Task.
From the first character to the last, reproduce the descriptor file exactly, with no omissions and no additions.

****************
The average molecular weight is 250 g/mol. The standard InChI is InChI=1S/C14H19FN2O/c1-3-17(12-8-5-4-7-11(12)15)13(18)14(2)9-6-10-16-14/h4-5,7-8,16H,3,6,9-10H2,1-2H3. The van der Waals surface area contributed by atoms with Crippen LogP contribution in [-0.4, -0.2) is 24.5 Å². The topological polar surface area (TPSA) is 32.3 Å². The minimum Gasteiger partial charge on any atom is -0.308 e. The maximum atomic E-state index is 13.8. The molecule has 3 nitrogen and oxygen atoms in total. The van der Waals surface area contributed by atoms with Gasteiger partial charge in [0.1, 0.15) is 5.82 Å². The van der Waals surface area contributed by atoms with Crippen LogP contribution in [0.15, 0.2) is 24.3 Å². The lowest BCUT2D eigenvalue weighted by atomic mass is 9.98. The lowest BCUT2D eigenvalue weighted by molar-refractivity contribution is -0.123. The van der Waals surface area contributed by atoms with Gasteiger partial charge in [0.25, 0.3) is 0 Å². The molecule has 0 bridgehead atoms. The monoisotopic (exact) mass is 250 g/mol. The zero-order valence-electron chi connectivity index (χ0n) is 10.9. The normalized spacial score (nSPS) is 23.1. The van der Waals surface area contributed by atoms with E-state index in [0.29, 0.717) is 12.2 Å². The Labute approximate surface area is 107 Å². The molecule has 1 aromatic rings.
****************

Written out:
The average molecular weight is 250 g/mol. The standard InChI is InChI=1S/C14H19FN2O/c1-3-17(12-8-5-4-7-11(12)15)13(18)14(2)9-6-10-16-14/h4-5,7-8,16H,3,6,9-10H2,1-2H3. The van der Waals surface area contributed by atoms with Crippen LogP contribution in [-0.4, -0.2) is 24.5 Å². The topological polar surface area (TPSA) is 32.3 Å². The minimum Gasteiger partial charge on any atom is -0.308 e. The maximum atomic E-state index is 13.8. The molecule has 3 nitrogen and oxygen atoms in total. The van der Waals surface area contributed by atoms with Gasteiger partial charge in [0.1, 0.15) is 5.82 Å². The van der Waals surface area contributed by atoms with Crippen LogP contribution in [0.15, 0.2) is 24.3 Å². The lowest BCUT2D eigenvalue weighted by atomic mass is 9.98. The lowest BCUT2D eigenvalue weighted by molar-refractivity contribution is -0.123. The van der Waals surface area contributed by atoms with Gasteiger partial charge in [0.25, 0.3) is 0 Å². The molecule has 0 bridgehead atoms. The monoisotopic (exact) mass is 250 g/mol. The zero-order valence-electron chi connectivity index (χ0n) is 10.9. The normalized spacial score (nSPS) is 23.1. The van der Waals surface area contributed by atoms with E-state index in [0.29, 0.717) is 12.2 Å². The Labute approximate surface area is 107 Å². The molecule has 1 aromatic rings.